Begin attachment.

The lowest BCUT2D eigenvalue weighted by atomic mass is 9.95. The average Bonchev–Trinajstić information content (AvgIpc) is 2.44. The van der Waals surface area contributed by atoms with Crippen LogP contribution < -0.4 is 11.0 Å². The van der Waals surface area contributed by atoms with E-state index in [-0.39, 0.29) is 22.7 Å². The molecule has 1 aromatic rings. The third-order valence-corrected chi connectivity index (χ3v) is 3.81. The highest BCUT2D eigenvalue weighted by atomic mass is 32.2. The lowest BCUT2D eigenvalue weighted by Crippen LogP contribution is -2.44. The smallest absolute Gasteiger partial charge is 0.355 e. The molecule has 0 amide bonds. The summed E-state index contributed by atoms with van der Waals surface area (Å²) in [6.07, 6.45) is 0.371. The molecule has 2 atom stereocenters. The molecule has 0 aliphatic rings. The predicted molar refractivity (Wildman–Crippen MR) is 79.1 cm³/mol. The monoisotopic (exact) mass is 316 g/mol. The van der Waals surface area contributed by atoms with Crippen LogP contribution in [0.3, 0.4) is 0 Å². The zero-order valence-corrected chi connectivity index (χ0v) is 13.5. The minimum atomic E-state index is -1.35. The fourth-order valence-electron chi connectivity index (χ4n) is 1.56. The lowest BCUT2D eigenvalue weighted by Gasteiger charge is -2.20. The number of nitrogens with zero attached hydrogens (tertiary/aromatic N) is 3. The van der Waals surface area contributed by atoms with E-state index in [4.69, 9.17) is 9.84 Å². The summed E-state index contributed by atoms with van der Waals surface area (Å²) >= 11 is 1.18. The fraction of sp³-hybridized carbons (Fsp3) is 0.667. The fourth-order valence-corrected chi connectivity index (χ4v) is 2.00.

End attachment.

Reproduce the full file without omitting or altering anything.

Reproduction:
The lowest BCUT2D eigenvalue weighted by atomic mass is 9.95. The average Bonchev–Trinajstić information content (AvgIpc) is 2.44. The van der Waals surface area contributed by atoms with Crippen LogP contribution < -0.4 is 11.0 Å². The van der Waals surface area contributed by atoms with E-state index in [-0.39, 0.29) is 22.7 Å². The molecule has 1 aromatic rings. The third-order valence-corrected chi connectivity index (χ3v) is 3.81. The highest BCUT2D eigenvalue weighted by atomic mass is 32.2. The lowest BCUT2D eigenvalue weighted by Crippen LogP contribution is -2.44. The smallest absolute Gasteiger partial charge is 0.355 e. The molecule has 0 amide bonds. The summed E-state index contributed by atoms with van der Waals surface area (Å²) in [6.07, 6.45) is 0.371. The molecule has 2 atom stereocenters. The molecule has 0 aliphatic rings. The predicted molar refractivity (Wildman–Crippen MR) is 79.1 cm³/mol. The monoisotopic (exact) mass is 316 g/mol. The van der Waals surface area contributed by atoms with Crippen LogP contribution in [0.3, 0.4) is 0 Å². The zero-order valence-corrected chi connectivity index (χ0v) is 13.5. The minimum atomic E-state index is -1.35. The fourth-order valence-electron chi connectivity index (χ4n) is 1.56. The lowest BCUT2D eigenvalue weighted by Gasteiger charge is -2.20. The number of nitrogens with zero attached hydrogens (tertiary/aromatic N) is 3. The van der Waals surface area contributed by atoms with E-state index in [4.69, 9.17) is 9.84 Å². The summed E-state index contributed by atoms with van der Waals surface area (Å²) >= 11 is 1.18. The fraction of sp³-hybridized carbons (Fsp3) is 0.667. The fourth-order valence-corrected chi connectivity index (χ4v) is 2.00.